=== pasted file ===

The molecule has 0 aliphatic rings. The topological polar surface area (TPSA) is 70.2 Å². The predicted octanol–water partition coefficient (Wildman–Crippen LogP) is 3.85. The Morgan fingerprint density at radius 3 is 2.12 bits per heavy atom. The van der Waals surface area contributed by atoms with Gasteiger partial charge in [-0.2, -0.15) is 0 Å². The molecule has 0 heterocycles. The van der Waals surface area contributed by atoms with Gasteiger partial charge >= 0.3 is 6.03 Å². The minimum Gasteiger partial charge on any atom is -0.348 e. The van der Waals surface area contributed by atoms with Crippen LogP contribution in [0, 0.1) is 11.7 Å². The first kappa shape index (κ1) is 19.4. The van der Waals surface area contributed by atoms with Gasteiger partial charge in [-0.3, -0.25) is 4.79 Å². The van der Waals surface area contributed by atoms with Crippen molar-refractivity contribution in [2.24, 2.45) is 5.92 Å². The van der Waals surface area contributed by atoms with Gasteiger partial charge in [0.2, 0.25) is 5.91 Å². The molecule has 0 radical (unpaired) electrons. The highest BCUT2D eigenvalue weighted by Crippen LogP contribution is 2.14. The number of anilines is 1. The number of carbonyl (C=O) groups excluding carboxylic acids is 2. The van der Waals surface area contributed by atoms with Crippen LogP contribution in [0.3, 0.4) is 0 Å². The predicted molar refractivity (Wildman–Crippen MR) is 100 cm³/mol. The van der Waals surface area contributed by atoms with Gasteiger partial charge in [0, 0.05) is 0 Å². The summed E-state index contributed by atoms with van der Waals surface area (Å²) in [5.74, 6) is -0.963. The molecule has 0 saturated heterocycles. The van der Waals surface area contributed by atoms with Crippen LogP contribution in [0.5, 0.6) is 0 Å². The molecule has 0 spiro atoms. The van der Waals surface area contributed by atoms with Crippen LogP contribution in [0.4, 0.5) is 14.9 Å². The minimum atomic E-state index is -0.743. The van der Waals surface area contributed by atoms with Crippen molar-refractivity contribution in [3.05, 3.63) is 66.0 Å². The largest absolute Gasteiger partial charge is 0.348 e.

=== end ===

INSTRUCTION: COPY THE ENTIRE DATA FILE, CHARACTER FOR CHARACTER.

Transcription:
The molecule has 0 aliphatic rings. The topological polar surface area (TPSA) is 70.2 Å². The predicted octanol–water partition coefficient (Wildman–Crippen LogP) is 3.85. The Morgan fingerprint density at radius 3 is 2.12 bits per heavy atom. The van der Waals surface area contributed by atoms with Gasteiger partial charge in [-0.2, -0.15) is 0 Å². The molecule has 0 heterocycles. The van der Waals surface area contributed by atoms with Gasteiger partial charge >= 0.3 is 6.03 Å². The minimum Gasteiger partial charge on any atom is -0.348 e. The van der Waals surface area contributed by atoms with Crippen LogP contribution in [0, 0.1) is 11.7 Å². The first kappa shape index (κ1) is 19.4. The van der Waals surface area contributed by atoms with Gasteiger partial charge in [-0.3, -0.25) is 4.79 Å². The van der Waals surface area contributed by atoms with Crippen molar-refractivity contribution in [2.24, 2.45) is 5.92 Å². The van der Waals surface area contributed by atoms with Gasteiger partial charge in [0.2, 0.25) is 5.91 Å². The molecule has 0 radical (unpaired) electrons. The highest BCUT2D eigenvalue weighted by Crippen LogP contribution is 2.14. The number of anilines is 1. The number of carbonyl (C=O) groups excluding carboxylic acids is 2. The van der Waals surface area contributed by atoms with Crippen LogP contribution in [0.3, 0.4) is 0 Å². The predicted molar refractivity (Wildman–Crippen MR) is 100 cm³/mol. The van der Waals surface area contributed by atoms with Gasteiger partial charge in [0, 0.05) is 0 Å². The summed E-state index contributed by atoms with van der Waals surface area (Å²) in [5.74, 6) is -0.963. The molecule has 0 saturated heterocycles. The van der Waals surface area contributed by atoms with Crippen LogP contribution in [0.5, 0.6) is 0 Å². The molecule has 0 spiro atoms. The van der Waals surface area contributed by atoms with Crippen LogP contribution in [0.4, 0.5) is 14.9 Å². The minimum atomic E-state index is -0.743. The van der Waals surface area contributed by atoms with Crippen molar-refractivity contribution in [3.05, 3.63) is 66.0 Å². The largest absolute Gasteiger partial charge is 0.348 e.